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Obes Rev. 2009 Mar;10 Suppl 1:41-54. doi: 10.1111/j.1467-789X.2008.00564.x.

Sucrose and dental caries: a review of the evidence.

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  • 1Department of Paediatric Dentistry, Child Dental Health, Leeds Dental Institute, Leeds, UK.

Abstract

The aim of this study was to conduct a review of the literature to assess the relationship between quantity and pattern of sucrose use and dental caries. Using hand and electronic methods (MEDLINE, EMBASE) the literature was searched for epidemiological papers concerning any relationship of sugars and dental caries published since 1856. Superficial hand searching was carried out between 1856 and 1940, detailed hand searching 1940-1966 and electronic 1966-2007. Selection criteria were set based on, but not confined to, Cochran style standards. Investigations were categorized as A, fulfilling all criteria; B1, relevant fulfilling 19 of 23 criteria; B2, relevant but fulfilling only between 12 and 18 of the selection criteria; and C, all other papers. There were 95 papers meeting most (more than 12) or all of the selected criteria. Only 1 paper was graded A; 31 as B1. There were in addition some 65 as B2 and all the rest as C, which were discarded. There were a wide variety of study designs and those graded A or B1 comprised 23 ecological cross-sectional, 7 cohort and 2 case control studies. Summary results showed that 6 papers found a positive, significant relationship of sugar quantity to dental caries, 19 of 31 studies reported a significant relationship of sugar frequency of use to dental caries. The balance of studies does not demonstrate a relationship between sugar quantity, but a moderately significant relationship of sugar frequency to dental caries.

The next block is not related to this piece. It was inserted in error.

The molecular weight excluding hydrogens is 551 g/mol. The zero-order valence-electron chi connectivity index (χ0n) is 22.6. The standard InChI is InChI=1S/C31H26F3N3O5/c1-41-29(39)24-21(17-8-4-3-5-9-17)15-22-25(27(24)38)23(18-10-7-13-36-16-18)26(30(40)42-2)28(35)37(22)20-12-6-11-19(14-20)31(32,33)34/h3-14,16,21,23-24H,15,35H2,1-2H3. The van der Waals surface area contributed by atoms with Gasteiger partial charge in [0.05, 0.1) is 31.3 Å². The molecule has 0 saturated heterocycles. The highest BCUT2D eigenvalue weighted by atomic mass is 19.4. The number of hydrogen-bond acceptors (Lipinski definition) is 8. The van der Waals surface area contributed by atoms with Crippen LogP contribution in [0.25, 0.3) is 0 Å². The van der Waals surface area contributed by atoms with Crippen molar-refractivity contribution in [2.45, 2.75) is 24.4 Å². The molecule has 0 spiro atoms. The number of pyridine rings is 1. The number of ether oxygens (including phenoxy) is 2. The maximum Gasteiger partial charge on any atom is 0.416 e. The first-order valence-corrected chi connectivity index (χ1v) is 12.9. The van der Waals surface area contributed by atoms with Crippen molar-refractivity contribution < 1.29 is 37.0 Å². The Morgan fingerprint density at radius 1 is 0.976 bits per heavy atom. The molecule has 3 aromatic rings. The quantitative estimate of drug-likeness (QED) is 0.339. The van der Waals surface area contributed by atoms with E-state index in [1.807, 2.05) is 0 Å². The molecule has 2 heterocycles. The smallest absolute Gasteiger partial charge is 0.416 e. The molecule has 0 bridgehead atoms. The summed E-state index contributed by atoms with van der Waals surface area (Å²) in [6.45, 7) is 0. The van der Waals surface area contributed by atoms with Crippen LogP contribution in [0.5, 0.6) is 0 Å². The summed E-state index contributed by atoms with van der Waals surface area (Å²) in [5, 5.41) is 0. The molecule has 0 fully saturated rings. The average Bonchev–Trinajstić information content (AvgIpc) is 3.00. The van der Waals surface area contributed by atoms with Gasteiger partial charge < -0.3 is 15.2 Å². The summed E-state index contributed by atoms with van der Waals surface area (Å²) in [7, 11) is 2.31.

PMID:
19207535
[PubMed - indexed for MEDLINE]
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